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Hope Town Lighthouse  

Hope Town Lighthouse

Hope Town is the home to the famous Elbow Reef Lighthouse.  Probably the most recognizable landmark in Abaco, the lighthouse is one of the last manual lighthouses in the world.  The lamp burns pressurized Kerosene oil with a wick and mantle.  The Fresnel lenses concentrate the mantle’s light into a beam directed straight towards the horizon.  The lenses and burner equipment, weighing 8,000lbs, float in a circular lubricated tub.  This reduces friction so that the 700lbs of weight, when wound up to the top of the tower by hand, smoothly rotates the 4-ton apparatus once every 15 seconds.  The lighthouse keeper on duty must wind up the weights every 2 hours in order for the red and white candy-striped lighthouse to be seen from 17 miles away.


History of the Lighthouse

In 1836, 2 lighthouses were built in the Bahamas in order to improve navigation and decrease the amount of shipwrecks.  One of the lighthouses was stationed at the southernmost tip of Abaco called Hole-in-the-Wall, and the other just south of Bimini.  Even with the lighthouse at Hole-in-the-Wall, wrecks were still building up around Abaco.  As a result, in 1863, England decided, to build a lighthouse at Hope Town to steer ships clear of the extensive “Elbow Reef”.  Despite protests made by wrackers (salvagers), the lighthouse was completed in 1864.  At this time, the lighthouse was equipped with a non-rotating, first-order light.  In 1936, approximately 73 years later, the Imperial Lighthouse Service closed the Lighthouse at Gun Cay (south of Bimini), and realized that the lighthouse at Hope Town was in need of a beacon for easier identification by ships.  The Gun Cay lighthouse was then decapitated, and the iron lantern room with its dome, petroleum burner equipment, turning mechanism, and the rotating Fresnel lenticular panels were brought to Hope Town to replace its standing wick-type light.  In 1996, for economic reasons, the Port Department was prompted to automate the hand-wound kerosene–burning lighthouse in the Bahamas.  The Lighthouse Preservation Society (the non-profit historical and educational society dedicated to the preservation of Bahamian lighthouses) convinced the government to reconsider, as long as the Society would provide the Port Department with the parts they needed that were longer available through their previous supplier.  Since then, the Society has been using mantles from the Coleman Company (manufacturer of Outdoor Equipment).  Today, the Elbow Reef Lighthouse is still sending out light, rated at 325,000 candlepower, with the same light source it acquired in 1936.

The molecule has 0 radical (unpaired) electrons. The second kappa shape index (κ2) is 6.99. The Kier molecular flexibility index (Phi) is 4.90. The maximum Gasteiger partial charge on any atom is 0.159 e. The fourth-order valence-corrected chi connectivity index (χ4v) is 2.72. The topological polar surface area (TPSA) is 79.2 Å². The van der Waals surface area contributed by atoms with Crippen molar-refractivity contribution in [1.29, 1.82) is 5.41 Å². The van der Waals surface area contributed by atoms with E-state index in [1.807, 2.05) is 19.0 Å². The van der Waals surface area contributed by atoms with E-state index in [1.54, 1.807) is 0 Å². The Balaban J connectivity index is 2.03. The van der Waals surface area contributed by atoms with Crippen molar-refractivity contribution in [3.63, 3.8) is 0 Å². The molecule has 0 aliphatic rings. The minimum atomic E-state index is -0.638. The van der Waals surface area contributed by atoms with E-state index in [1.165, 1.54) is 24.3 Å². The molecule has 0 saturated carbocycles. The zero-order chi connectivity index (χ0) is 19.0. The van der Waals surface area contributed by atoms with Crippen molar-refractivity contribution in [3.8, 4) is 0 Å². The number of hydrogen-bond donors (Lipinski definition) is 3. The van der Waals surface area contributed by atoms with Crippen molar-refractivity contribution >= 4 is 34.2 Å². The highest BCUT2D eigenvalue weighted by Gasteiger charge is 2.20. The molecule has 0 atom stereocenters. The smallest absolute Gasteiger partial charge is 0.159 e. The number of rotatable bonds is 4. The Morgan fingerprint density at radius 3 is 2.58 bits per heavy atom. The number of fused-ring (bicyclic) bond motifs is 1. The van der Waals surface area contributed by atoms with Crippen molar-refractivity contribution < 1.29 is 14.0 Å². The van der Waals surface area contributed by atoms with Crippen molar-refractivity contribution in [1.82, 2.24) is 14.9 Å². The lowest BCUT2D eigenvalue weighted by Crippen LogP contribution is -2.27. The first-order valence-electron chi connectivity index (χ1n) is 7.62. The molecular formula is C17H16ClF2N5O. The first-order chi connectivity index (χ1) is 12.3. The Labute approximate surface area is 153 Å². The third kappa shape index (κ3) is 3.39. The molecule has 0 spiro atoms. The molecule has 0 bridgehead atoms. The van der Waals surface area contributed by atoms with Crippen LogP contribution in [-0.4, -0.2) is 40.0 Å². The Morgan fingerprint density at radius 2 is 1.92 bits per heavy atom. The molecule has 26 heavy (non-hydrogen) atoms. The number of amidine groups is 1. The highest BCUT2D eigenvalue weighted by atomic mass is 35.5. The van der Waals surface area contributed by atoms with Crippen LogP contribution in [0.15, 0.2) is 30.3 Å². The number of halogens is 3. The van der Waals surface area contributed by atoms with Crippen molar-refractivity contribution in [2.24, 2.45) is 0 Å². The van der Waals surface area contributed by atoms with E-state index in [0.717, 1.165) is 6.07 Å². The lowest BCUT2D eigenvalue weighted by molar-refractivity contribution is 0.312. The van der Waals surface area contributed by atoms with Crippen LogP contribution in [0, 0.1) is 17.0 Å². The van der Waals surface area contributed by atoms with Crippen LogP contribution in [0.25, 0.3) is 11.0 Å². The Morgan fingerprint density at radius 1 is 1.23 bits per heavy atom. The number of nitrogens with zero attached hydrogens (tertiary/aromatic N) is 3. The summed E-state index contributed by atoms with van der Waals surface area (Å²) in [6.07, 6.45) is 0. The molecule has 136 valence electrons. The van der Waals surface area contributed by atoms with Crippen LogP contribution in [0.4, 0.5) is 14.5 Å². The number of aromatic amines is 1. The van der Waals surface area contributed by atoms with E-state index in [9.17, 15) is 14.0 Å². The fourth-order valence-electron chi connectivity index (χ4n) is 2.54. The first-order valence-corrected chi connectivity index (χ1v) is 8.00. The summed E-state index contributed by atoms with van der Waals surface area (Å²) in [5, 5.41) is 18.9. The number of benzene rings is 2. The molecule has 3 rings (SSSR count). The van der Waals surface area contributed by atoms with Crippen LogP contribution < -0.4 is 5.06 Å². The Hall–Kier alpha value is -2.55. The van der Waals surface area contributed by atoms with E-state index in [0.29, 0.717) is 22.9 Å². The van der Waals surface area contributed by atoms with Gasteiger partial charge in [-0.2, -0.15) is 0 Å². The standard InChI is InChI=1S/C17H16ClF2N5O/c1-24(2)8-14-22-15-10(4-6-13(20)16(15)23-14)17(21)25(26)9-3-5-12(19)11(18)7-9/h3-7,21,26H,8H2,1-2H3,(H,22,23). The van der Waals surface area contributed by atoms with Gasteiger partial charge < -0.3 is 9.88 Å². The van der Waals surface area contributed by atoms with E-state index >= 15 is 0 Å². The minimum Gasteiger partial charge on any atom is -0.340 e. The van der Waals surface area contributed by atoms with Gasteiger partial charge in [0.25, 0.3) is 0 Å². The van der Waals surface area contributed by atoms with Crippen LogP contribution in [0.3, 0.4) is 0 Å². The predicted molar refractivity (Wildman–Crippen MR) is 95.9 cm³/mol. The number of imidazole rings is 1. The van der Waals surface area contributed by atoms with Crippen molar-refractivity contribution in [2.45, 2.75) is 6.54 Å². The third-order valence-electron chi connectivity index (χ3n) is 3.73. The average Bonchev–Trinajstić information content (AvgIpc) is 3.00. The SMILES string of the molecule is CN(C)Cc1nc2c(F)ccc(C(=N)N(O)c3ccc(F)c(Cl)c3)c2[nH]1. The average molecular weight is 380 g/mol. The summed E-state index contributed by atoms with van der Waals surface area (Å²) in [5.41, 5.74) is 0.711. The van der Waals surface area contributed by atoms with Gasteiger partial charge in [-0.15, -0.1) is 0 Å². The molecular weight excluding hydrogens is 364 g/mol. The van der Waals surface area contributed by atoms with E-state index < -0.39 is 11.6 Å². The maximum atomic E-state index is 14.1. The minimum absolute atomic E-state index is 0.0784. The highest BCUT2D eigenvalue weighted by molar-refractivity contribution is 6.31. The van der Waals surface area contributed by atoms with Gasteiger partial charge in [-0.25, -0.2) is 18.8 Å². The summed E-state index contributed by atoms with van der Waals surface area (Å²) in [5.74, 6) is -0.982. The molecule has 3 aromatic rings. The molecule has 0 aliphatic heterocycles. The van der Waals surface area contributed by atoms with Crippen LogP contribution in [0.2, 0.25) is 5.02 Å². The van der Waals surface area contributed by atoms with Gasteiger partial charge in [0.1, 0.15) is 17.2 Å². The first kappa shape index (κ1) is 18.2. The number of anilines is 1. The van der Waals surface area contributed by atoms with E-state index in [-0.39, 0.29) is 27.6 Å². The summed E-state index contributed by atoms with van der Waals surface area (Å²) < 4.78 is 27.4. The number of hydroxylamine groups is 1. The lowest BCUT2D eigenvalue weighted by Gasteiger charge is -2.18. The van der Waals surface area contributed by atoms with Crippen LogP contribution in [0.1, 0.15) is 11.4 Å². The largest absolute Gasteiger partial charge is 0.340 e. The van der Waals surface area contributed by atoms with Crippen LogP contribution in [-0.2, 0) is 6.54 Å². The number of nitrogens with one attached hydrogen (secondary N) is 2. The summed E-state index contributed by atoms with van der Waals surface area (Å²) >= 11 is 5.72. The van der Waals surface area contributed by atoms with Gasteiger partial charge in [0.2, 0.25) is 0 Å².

Source:  "Lighthouses" by Hannah Solo and Neil Aberle


TIP To get an uninterrupted view of the surrounding area, climb 100+ steps to the top of the lighthouse.  Most importantly, make sure you leave your fear of heights at home -- just don’t forget your camera.


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